Koran Islam
Koran IslamFlash 90

In the wake of the latest UNESCO decision, Prof. Nissim Dana of the Middle Eastern Affairs Department at Ariel University discussed in an Arutz Sheva interview the early Islamic attitude towards the connection between Jerusalem and Israel and Judaism.

Dana stated that he had investigated the early Islamic sources and had even published a book on the subject entitled To WhomDoes This Land Belong?: New Insights into the Koran, revealing that Islam absolutely does not have a claim on the Land of Israel - even by its own standards - as it recognizes the Jews as the owners of this country and of Jerusalem.

Nowadays, however, he explained, Muslims seem to be following the maxim 'Don't confuse us with the facts' and it is impossible to change beliefs which they have assimilated over the last few generations even by presenting them with facts from their own sources.

Dana said that "Islam was born in the seventh century C.E. and the Jewish Temple existed many years before that so that it is impossible to mistake those historical facts. Hundreds of years before Islam there was a connection between Jews and Jerusalem."

If Islam is aware of historical events preceding it, how can it change such things as the binding of Isaac to the 'binding of Ishmael' and create an entire festival around it?

Professor Dana agrees that this is a problem, saying that "about twenty five percent of the Koran is stories culled from the Bible. Some are brought as they were written and others are ascribed to Muslims. One of these is the story of the binding of Isaac, the biblical Akeidah, which was changed and ascribed to Yishmael. Islam is not ashamed to doctor history. This is a well-known fact and on their Sacrifice Festival they talk about the binding of Ishmael and not Isaac."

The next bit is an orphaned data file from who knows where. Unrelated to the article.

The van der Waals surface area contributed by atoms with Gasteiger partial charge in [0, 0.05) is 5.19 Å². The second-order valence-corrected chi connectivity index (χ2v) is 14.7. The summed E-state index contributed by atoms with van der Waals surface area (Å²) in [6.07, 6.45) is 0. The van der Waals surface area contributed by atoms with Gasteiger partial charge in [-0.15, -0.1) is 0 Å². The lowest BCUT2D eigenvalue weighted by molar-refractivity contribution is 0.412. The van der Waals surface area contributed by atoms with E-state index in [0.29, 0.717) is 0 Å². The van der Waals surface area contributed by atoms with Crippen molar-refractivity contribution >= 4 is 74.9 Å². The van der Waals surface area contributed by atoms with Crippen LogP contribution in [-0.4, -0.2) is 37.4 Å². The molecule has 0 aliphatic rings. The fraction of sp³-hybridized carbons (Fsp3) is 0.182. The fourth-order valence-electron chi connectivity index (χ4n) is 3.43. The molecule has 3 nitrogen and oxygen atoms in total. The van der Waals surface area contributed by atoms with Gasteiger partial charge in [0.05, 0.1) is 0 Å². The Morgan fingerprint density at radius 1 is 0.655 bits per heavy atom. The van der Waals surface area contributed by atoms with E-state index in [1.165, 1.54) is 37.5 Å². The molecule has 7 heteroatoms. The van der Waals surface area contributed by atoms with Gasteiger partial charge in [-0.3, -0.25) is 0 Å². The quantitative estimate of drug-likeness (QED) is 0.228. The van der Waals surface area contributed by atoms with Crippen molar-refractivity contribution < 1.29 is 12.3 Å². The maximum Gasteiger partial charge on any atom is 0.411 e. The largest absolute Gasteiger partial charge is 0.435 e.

Prof. Dana adds that the greatest commentator of the Koran, Tabari, who died at the beginning of the eighth century, candidly stated that it was Isaac who was bound by Abraham. However the general consensus in Islam is that Ishmael was bound. Dana says that this also brings to mind the absurd expression "don't confuse me with the facts."

However Prof. Dana adds that for the sake of honesty we should mention that Dr. Sari Nusseibeh, one of the heads of the Al-Quds University in Jerusalem, recognized the fact that Temple Mount originally housed the Temple before the mosques were built there. He nearly paid with his life for an article he wrote to this effect.

Don't Muslims realize the linguistic connection between 'Quds' and the Hebrew word for holy, kodesh, and the expression Beit El-Muqads which is almost identical with the Hebrew term Beit Mikdash (Holy Temple)? Doesn't this testify that the holy Islamic sites are built on places which were originally holy to Jews?

Prof. Dana says that "Logic would dictate that this is indeed the case but they are not concerned with the facts which contradict the widespread Islamic belief that they were here and we threw them out, claiming that we threw out earlier nations like the Canaanites who were Arabs. They see themselves as descendants of the Canaanites." This is, of course, impossible as the Canaanites were pagan idol worshipers who disappeared centuries before Islam arose and the Arab hordes swept out of the Arabian Peninsula in the 7th century CE to conquer the Holy Land of Israel.